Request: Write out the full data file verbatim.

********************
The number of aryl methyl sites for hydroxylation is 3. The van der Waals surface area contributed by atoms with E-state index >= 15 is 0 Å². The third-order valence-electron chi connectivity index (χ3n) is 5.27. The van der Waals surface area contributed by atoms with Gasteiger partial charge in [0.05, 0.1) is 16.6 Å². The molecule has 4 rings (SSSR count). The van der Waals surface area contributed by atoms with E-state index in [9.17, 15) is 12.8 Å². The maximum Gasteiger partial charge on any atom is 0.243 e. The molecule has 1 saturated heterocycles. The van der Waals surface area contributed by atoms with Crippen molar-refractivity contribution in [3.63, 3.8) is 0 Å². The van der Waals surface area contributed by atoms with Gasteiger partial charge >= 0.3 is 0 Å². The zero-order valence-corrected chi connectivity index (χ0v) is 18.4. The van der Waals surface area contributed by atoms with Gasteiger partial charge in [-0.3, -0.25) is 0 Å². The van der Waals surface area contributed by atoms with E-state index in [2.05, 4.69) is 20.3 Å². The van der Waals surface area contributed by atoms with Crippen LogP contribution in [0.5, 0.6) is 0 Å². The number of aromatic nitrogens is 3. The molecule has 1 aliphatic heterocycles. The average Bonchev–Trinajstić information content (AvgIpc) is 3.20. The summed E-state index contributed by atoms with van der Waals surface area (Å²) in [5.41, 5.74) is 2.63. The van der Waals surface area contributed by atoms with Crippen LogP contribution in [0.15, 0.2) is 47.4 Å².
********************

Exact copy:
The number of aryl methyl sites for hydroxylation is 3. The van der Waals surface area contributed by atoms with E-state index >= 15 is 0 Å². The third-order valence-electron chi connectivity index (χ3n) is 5.27. The van der Waals surface area contributed by atoms with Gasteiger partial charge in [0.05, 0.1) is 16.6 Å². The molecule has 4 rings (SSSR count). The van der Waals surface area contributed by atoms with E-state index in [9.17, 15) is 12.8 Å². The maximum Gasteiger partial charge on any atom is 0.243 e. The molecule has 1 saturated heterocycles. The van der Waals surface area contributed by atoms with Crippen molar-refractivity contribution in [3.63, 3.8) is 0 Å². The van der Waals surface area contributed by atoms with Gasteiger partial charge >= 0.3 is 0 Å². The zero-order valence-corrected chi connectivity index (χ0v) is 18.4. The van der Waals surface area contributed by atoms with Gasteiger partial charge in [-0.3, -0.25) is 0 Å². The van der Waals surface area contributed by atoms with E-state index in [2.05, 4.69) is 20.3 Å². The van der Waals surface area contributed by atoms with Crippen LogP contribution in [0.5, 0.6) is 0 Å². The number of aromatic nitrogens is 3. The molecule has 1 aliphatic heterocycles. The average Bonchev–Trinajstić information content (AvgIpc) is 3.20. The summed E-state index contributed by atoms with van der Waals surface area (Å²) in [5.41, 5.74) is 2.63. The van der Waals surface area contributed by atoms with Crippen LogP contribution in [0.15, 0.2) is 47.4 Å².